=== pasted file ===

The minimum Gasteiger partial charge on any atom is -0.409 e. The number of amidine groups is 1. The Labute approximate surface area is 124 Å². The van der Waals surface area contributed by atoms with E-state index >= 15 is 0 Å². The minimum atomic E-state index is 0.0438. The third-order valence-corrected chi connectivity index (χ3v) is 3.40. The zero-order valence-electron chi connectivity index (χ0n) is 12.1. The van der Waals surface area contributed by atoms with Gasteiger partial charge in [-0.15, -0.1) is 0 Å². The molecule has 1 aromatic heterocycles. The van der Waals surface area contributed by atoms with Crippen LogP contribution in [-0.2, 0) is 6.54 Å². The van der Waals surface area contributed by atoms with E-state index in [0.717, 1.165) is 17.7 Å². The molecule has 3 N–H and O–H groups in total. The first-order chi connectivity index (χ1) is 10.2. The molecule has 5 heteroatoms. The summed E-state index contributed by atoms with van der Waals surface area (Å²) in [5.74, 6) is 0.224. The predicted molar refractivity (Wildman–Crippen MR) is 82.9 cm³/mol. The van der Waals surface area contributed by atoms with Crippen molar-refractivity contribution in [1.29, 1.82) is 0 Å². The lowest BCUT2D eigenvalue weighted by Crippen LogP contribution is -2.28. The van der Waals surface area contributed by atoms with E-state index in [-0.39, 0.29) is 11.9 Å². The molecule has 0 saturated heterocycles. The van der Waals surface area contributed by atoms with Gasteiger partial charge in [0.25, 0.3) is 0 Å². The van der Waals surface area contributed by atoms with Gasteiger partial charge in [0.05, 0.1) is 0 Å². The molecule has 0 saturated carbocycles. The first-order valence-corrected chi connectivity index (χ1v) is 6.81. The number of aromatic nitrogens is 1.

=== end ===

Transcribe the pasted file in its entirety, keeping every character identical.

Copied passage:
The minimum Gasteiger partial charge on any atom is -0.409 e. The number of amidine groups is 1. The Labute approximate surface area is 124 Å². The van der Waals surface area contributed by atoms with E-state index >= 15 is 0 Å². The minimum atomic E-state index is 0.0438. The third-order valence-corrected chi connectivity index (χ3v) is 3.40. The zero-order valence-electron chi connectivity index (χ0n) is 12.1. The van der Waals surface area contributed by atoms with Gasteiger partial charge in [-0.15, -0.1) is 0 Å². The molecule has 1 aromatic heterocycles. The van der Waals surface area contributed by atoms with Crippen LogP contribution in [-0.2, 0) is 6.54 Å². The van der Waals surface area contributed by atoms with E-state index in [0.717, 1.165) is 17.7 Å². The molecule has 3 N–H and O–H groups in total. The first-order chi connectivity index (χ1) is 10.2. The molecule has 5 heteroatoms. The summed E-state index contributed by atoms with van der Waals surface area (Å²) in [5.74, 6) is 0.224. The predicted molar refractivity (Wildman–Crippen MR) is 82.9 cm³/mol. The van der Waals surface area contributed by atoms with Crippen molar-refractivity contribution in [1.29, 1.82) is 0 Å². The lowest BCUT2D eigenvalue weighted by Crippen LogP contribution is -2.28. The van der Waals surface area contributed by atoms with E-state index in [-0.39, 0.29) is 11.9 Å². The molecule has 0 saturated heterocycles. The van der Waals surface area contributed by atoms with Gasteiger partial charge in [0.25, 0.3) is 0 Å². The van der Waals surface area contributed by atoms with Gasteiger partial charge in [0.05, 0.1) is 0 Å². The molecule has 0 saturated carbocycles. The first-order valence-corrected chi connectivity index (χ1v) is 6.81. The number of aromatic nitrogens is 1.